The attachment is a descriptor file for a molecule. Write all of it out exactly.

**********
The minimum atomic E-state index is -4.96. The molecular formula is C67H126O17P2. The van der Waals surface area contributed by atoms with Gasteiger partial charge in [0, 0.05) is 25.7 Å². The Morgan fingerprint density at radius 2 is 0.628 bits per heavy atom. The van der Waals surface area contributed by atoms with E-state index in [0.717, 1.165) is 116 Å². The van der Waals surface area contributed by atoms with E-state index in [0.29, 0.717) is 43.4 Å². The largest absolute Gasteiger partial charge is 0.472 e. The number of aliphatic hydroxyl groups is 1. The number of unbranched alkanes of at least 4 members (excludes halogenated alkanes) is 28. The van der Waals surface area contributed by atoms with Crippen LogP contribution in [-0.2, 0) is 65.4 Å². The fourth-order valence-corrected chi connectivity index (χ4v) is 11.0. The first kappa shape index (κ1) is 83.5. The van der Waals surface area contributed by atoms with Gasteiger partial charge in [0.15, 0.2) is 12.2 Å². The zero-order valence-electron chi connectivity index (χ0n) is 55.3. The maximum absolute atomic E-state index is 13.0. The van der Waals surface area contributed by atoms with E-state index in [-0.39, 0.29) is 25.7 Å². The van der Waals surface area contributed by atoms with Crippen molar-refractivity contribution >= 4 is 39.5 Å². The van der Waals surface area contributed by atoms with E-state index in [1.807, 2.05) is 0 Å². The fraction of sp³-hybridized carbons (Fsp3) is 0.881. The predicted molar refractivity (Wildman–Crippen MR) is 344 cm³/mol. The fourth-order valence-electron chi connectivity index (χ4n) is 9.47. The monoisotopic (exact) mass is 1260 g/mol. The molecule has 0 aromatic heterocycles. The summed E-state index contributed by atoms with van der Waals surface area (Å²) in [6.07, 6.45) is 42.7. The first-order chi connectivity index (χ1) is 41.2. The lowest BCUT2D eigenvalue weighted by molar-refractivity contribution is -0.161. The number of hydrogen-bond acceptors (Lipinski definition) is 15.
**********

The minimum atomic E-state index is -4.96. The molecular formula is C67H126O17P2. The van der Waals surface area contributed by atoms with Gasteiger partial charge in [0, 0.05) is 25.7 Å². The Morgan fingerprint density at radius 2 is 0.628 bits per heavy atom. The van der Waals surface area contributed by atoms with E-state index in [0.717, 1.165) is 116 Å². The van der Waals surface area contributed by atoms with E-state index in [0.29, 0.717) is 43.4 Å². The largest absolute Gasteiger partial charge is 0.472 e. The number of aliphatic hydroxyl groups is 1. The number of unbranched alkanes of at least 4 members (excludes halogenated alkanes) is 28. The van der Waals surface area contributed by atoms with Crippen LogP contribution in [-0.2, 0) is 65.4 Å². The fourth-order valence-corrected chi connectivity index (χ4v) is 11.0. The first kappa shape index (κ1) is 83.5. The van der Waals surface area contributed by atoms with Gasteiger partial charge in [0.15, 0.2) is 12.2 Å². The zero-order valence-electron chi connectivity index (χ0n) is 55.3. The maximum absolute atomic E-state index is 13.0. The van der Waals surface area contributed by atoms with E-state index in [-0.39, 0.29) is 25.7 Å². The van der Waals surface area contributed by atoms with Crippen molar-refractivity contribution >= 4 is 39.5 Å². The van der Waals surface area contributed by atoms with E-state index in [1.807, 2.05) is 0 Å². The fraction of sp³-hybridized carbons (Fsp3) is 0.881. The predicted molar refractivity (Wildman–Crippen MR) is 344 cm³/mol. The fourth-order valence-electron chi connectivity index (χ4n) is 9.47. The monoisotopic (exact) mass is 1260 g/mol. The molecule has 0 aromatic heterocycles. The summed E-state index contributed by atoms with van der Waals surface area (Å²) in [6.07, 6.45) is 42.7. The first-order chi connectivity index (χ1) is 41.2. The lowest BCUT2D eigenvalue weighted by molar-refractivity contribution is -0.161. The number of hydrogen-bond acceptors (Lipinski definition) is 15.